There has been much talk lately, as well there should, about what standards should govern the use of drones as the government's eyes and ears domestically. But the threats and challenges of dealing with privacy extend well beyond the government, even if the Fourth Amendment itself is so limited.
Back in the 1960s, a guy named Charles Katz used a phone booth in Los Angeles to place bets in Boston and Miami. Unbeknownst to him, the FBI had placed (without a warrant) a listening device on the outside of the phone booth (yes, there used to be phones in booths that took dimes and then quarters), and they used the recording to convict him.
Katz challenged the government's right to use the evidence, on the grounds that it had been illegally searched and seized in violation of his constitutional right to privacy.
He lost in the district court. He lost in the appeals court, which ruled that since the FBI had not intruded physically into the inside of the phone booth, there was no search.
He won in the United States Supreme Court, which held that an invasion of privacy did not (as it must have in the time of the Founding Fathers) require a physical intrusion. Concepts of privacy have to be adjusted to take account of changing technology (more than the court in 1967 could have ever imagined). The test, the court ruled, was whether the individual had a "reasonable expectation of privacy." The whole idea of a phone booth was that it was a private space in a public place where you could make a call. We really don't have places like that anymore.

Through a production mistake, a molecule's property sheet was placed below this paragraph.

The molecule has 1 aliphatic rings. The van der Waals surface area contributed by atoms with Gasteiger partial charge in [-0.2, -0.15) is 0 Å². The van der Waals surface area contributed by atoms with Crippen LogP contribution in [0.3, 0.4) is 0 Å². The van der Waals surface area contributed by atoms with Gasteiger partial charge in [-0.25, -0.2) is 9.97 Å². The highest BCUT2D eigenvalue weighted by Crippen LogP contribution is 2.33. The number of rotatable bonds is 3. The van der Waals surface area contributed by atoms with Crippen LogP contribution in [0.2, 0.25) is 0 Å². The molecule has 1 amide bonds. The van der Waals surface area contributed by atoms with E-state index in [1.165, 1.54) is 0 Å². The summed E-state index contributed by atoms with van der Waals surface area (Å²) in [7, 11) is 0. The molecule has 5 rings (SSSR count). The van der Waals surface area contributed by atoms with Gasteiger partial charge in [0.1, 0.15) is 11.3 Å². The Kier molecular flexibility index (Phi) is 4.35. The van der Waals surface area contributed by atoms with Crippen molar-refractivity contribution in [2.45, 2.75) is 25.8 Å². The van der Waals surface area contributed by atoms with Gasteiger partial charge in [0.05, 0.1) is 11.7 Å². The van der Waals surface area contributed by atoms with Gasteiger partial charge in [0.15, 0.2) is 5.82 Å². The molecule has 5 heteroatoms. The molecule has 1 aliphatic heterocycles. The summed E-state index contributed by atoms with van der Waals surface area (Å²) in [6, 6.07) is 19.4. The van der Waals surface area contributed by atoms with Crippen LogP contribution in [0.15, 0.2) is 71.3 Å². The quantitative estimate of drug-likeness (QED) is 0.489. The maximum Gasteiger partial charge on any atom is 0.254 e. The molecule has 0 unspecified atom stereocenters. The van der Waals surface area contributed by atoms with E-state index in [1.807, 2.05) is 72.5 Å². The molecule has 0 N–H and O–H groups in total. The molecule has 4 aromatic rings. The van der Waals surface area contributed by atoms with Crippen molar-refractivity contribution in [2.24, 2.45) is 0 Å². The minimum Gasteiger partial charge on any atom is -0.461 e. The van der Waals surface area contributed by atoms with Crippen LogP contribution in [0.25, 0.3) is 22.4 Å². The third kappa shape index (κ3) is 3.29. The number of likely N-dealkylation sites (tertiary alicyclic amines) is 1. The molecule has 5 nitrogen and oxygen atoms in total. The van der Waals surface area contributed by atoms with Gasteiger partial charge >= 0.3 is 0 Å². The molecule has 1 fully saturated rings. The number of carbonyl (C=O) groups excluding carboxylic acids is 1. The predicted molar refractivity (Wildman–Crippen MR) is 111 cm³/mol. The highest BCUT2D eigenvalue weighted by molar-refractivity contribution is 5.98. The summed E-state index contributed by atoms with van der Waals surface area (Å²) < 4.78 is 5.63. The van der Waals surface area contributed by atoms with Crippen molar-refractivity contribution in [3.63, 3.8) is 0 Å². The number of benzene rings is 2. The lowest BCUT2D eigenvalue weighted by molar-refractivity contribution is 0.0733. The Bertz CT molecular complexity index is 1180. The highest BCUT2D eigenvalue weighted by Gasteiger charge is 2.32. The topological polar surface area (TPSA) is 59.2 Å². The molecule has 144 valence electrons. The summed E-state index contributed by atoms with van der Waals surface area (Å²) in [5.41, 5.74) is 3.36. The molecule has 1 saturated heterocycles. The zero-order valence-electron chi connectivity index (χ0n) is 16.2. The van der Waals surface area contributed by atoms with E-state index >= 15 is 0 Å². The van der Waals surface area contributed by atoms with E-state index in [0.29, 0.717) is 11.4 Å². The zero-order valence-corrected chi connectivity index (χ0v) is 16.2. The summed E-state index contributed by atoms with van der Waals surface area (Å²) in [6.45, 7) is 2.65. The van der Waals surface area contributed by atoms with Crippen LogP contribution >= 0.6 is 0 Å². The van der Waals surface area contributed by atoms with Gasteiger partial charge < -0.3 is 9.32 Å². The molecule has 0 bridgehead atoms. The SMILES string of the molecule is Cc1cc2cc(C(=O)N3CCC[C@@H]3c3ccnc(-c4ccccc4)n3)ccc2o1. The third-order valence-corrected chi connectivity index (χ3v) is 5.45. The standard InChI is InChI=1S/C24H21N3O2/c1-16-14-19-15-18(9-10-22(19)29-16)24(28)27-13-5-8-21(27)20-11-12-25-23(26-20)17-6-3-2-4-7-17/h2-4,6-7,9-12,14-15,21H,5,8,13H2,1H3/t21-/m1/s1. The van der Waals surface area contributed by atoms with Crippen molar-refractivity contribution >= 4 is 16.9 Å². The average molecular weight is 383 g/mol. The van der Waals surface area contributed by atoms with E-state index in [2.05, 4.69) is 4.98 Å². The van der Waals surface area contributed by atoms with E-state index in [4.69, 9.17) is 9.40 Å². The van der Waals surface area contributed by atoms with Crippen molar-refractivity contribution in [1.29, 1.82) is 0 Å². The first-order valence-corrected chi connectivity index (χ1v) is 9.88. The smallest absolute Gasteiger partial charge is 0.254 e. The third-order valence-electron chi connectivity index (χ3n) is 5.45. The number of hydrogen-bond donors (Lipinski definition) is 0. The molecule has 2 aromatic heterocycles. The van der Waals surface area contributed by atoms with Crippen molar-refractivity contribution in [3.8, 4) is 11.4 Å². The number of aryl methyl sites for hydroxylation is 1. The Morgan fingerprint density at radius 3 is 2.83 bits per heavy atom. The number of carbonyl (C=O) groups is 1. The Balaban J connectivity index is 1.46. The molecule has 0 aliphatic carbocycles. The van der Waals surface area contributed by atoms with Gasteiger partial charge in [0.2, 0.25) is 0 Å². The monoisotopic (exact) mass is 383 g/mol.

So where can you reasonably expect to be in private space in this utterly public bubble? Do you know what's private and what's not?
The two guys cracking jokes might have assumed that the woman in front of them was using her phone for something other than photographing them. But why assume that? Why should a politician assume that he can tell people one thing in one room that he would never say in a debate or anyplace where a lot of people would hear it — and not get caught on tape?